“This observation may be explained by the fact that almost half of the websites were run by commercially motivated surgical (24%) or dental (18%) groups.”

Cobb and Scotton go on to say that the overall quality of information on the websites they reviewed was poor. They feel that accreditation of websites could help but don’t have any firm ideas as to why about 99% of the websites related to orthognathic surgery they reviewed were not accredited. The authors state:

“The findings from this study suggest that information accessed by the public regarding orthognathic surgery is generally of poor quality and many critical aspects of the surgical process are often overlooked.”

The results from Cobb and Scotton are not surprising. In the past it has been discussed how a large amount of oral and maxillofacial surgeons have similar content on their websites since they are all being designed by the same company PBHS Inc., see On the current website from the American Association of Oral and Maxillofacial Surgeons (AAOMS) discussing wisdom teeth management over at, there is a discussion of dry socket that can occur after wisdom teeth removal along with pain; however, other than that, no real mention of complications and long-term outcomes of wisdom teeth removal seems to be made.

search query - How Reliable is Online Information Regarding Dentistry and Wisdom Teeth
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Hanna conducted a study using 3 major search engines and entered in the keywords wisdom tooth removal, wisdom tooth extraction, and impacted wisdom tooth problems. They looked at the first fifty results in each search engine and after removing duplicates and low and medium relevancy sites, they ended up with 50 websites for their study. Hanna found that some of these websites recommended prophylactic removal of disease-free asymptomatic impacted wisdom teeth to prevent future problems even though there is a lack of current scientific evidence to support this. Hanna also found that some websites did not provide evidence-based information and as an example said that continuously applying ice packs after wisdom teeth surgery has not been shown in randomized controlled trials to have a significant difference on swelling, pain, and trismus (mouth opening). Hanna states:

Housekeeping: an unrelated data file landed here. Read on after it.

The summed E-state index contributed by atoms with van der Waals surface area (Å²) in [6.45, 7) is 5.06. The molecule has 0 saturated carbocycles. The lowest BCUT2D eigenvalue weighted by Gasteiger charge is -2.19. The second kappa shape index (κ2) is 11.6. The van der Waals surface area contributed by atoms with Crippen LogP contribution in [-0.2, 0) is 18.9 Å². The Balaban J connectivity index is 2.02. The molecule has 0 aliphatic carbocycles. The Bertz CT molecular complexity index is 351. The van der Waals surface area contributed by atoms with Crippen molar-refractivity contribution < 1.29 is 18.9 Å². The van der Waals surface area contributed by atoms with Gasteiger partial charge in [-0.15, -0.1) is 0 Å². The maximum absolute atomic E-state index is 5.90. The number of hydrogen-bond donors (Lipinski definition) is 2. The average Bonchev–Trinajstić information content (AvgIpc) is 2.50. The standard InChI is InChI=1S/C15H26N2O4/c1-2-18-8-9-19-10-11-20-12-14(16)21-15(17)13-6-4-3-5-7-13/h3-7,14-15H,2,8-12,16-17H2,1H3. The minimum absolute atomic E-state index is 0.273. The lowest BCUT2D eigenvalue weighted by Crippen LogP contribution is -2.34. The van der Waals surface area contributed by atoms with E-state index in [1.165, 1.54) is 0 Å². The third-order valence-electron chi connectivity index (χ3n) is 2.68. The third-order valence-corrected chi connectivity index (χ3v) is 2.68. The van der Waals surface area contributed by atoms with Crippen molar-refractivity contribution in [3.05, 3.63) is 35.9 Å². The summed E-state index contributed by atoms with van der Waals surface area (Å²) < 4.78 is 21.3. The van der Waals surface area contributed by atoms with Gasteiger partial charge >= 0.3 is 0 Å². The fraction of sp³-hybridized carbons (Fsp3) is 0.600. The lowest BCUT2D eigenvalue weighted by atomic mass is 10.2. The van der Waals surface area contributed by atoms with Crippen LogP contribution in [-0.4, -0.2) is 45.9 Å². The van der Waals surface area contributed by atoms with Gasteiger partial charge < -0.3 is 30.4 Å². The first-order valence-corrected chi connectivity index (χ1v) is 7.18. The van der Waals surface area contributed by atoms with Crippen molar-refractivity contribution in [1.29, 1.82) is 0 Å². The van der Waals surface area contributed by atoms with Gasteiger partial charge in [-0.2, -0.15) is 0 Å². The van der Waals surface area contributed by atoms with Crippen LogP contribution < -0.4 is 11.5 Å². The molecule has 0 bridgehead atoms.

“Clinicians have a responsibility to apply the current best evidence in the shared decision-making process to reach a decision that is ethical, and in the best interest of the patient.”

Hanna found that information varies significantly across websites and patients might not be able to identify high quality resources. Further a shortlist of websites with high quality information on wisdom teeth was identified. This shortlist appears to be

  1. at
  2. at
  3. at
  4. NHS at
  5. at

Hanna seems to suggest that patients should be provided a shortlist of websites with information on wisdom teeth removal because they have trouble determining for themselves which websites have high quality information after performing search queries in search engines. In a study looking at 165 patients in Australia he found that internet use was not associated with having a better understanding of wisdom teeth.